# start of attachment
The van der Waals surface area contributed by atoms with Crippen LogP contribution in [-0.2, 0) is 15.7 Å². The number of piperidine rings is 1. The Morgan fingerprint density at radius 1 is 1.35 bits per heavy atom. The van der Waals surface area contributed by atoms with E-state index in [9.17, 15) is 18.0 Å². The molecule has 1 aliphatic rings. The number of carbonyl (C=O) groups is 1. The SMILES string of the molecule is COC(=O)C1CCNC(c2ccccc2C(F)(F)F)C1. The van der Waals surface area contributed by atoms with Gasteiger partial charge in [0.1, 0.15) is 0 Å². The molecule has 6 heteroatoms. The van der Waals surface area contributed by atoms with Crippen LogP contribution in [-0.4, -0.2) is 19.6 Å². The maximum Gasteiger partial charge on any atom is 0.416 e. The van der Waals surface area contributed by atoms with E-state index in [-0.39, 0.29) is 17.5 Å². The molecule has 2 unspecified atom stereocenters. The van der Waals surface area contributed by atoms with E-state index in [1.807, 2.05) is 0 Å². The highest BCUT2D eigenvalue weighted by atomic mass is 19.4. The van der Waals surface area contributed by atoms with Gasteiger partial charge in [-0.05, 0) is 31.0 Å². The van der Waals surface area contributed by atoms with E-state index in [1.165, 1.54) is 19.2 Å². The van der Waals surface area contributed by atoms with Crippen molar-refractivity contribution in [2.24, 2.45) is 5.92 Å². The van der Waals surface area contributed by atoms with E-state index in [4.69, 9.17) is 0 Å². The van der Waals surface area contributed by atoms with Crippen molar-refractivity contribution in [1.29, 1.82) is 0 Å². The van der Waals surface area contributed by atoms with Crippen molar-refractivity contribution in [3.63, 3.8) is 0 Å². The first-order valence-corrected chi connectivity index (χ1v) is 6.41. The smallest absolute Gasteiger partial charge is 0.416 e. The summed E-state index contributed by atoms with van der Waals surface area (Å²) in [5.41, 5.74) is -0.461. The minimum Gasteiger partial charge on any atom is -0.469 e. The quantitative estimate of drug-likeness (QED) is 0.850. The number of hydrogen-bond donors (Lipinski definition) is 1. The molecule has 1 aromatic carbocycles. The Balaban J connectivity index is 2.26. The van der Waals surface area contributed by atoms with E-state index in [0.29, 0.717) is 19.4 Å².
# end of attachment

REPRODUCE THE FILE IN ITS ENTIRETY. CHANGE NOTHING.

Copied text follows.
The van der Waals surface area contributed by atoms with Crippen LogP contribution in [-0.2, 0) is 15.7 Å². The number of piperidine rings is 1. The Morgan fingerprint density at radius 1 is 1.35 bits per heavy atom. The van der Waals surface area contributed by atoms with E-state index in [9.17, 15) is 18.0 Å². The molecule has 1 aliphatic rings. The number of carbonyl (C=O) groups is 1. The SMILES string of the molecule is COC(=O)C1CCNC(c2ccccc2C(F)(F)F)C1. The van der Waals surface area contributed by atoms with Gasteiger partial charge in [0.1, 0.15) is 0 Å². The molecule has 6 heteroatoms. The van der Waals surface area contributed by atoms with Crippen LogP contribution in [-0.4, -0.2) is 19.6 Å². The maximum Gasteiger partial charge on any atom is 0.416 e. The van der Waals surface area contributed by atoms with E-state index in [-0.39, 0.29) is 17.5 Å². The molecule has 2 unspecified atom stereocenters. The van der Waals surface area contributed by atoms with E-state index in [1.807, 2.05) is 0 Å². The highest BCUT2D eigenvalue weighted by atomic mass is 19.4. The van der Waals surface area contributed by atoms with Gasteiger partial charge in [-0.05, 0) is 31.0 Å². The van der Waals surface area contributed by atoms with E-state index in [1.165, 1.54) is 19.2 Å². The van der Waals surface area contributed by atoms with Crippen molar-refractivity contribution in [2.24, 2.45) is 5.92 Å². The van der Waals surface area contributed by atoms with E-state index in [4.69, 9.17) is 0 Å². The van der Waals surface area contributed by atoms with Crippen molar-refractivity contribution in [1.29, 1.82) is 0 Å². The van der Waals surface area contributed by atoms with Crippen molar-refractivity contribution in [3.63, 3.8) is 0 Å². The first-order valence-corrected chi connectivity index (χ1v) is 6.41. The smallest absolute Gasteiger partial charge is 0.416 e. The summed E-state index contributed by atoms with van der Waals surface area (Å²) in [5.41, 5.74) is -0.461. The minimum Gasteiger partial charge on any atom is -0.469 e. The quantitative estimate of drug-likeness (QED) is 0.850. The number of hydrogen-bond donors (Lipinski definition) is 1. The molecule has 1 aromatic carbocycles. The Balaban J connectivity index is 2.26. The van der Waals surface area contributed by atoms with E-state index in [0.29, 0.717) is 19.4 Å².